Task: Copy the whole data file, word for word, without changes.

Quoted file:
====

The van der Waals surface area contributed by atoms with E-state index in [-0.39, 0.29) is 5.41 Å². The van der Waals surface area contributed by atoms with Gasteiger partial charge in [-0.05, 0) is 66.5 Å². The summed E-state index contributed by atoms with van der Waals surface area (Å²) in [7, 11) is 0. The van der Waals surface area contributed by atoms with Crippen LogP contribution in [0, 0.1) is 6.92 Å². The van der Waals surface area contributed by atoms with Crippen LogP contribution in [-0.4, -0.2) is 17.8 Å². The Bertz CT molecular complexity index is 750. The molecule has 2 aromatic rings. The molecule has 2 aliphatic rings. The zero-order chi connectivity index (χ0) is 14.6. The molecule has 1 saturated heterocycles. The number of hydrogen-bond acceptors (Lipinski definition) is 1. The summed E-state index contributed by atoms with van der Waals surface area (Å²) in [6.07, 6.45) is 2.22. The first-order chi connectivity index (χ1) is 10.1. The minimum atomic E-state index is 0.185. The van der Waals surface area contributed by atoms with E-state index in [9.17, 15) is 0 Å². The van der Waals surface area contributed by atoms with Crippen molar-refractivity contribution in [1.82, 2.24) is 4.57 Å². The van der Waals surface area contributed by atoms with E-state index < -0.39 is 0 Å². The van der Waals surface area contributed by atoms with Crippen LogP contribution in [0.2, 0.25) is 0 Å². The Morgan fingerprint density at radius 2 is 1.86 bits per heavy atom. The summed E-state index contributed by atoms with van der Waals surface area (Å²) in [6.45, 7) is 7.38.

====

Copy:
The van der Waals surface area contributed by atoms with E-state index in [-0.39, 0.29) is 5.41 Å². The van der Waals surface area contributed by atoms with Gasteiger partial charge in [-0.05, 0) is 66.5 Å². The summed E-state index contributed by atoms with van der Waals surface area (Å²) in [7, 11) is 0. The van der Waals surface area contributed by atoms with Crippen LogP contribution in [0, 0.1) is 6.92 Å². The van der Waals surface area contributed by atoms with Crippen LogP contribution in [-0.4, -0.2) is 17.8 Å². The Bertz CT molecular complexity index is 750. The molecule has 2 aromatic rings. The molecule has 2 aliphatic rings. The zero-order chi connectivity index (χ0) is 14.6. The molecule has 1 saturated heterocycles. The number of hydrogen-bond acceptors (Lipinski definition) is 1. The summed E-state index contributed by atoms with van der Waals surface area (Å²) in [6.07, 6.45) is 2.22. The first-order chi connectivity index (χ1) is 10.1. The minimum atomic E-state index is 0.185. The van der Waals surface area contributed by atoms with E-state index in [9.17, 15) is 0 Å². The van der Waals surface area contributed by atoms with Crippen molar-refractivity contribution in [1.82, 2.24) is 4.57 Å². The van der Waals surface area contributed by atoms with E-state index < -0.39 is 0 Å². The van der Waals surface area contributed by atoms with Crippen LogP contribution in [0.2, 0.25) is 0 Å². The Morgan fingerprint density at radius 2 is 1.86 bits per heavy atom. The summed E-state index contributed by atoms with van der Waals surface area (Å²) in [6.45, 7) is 7.38.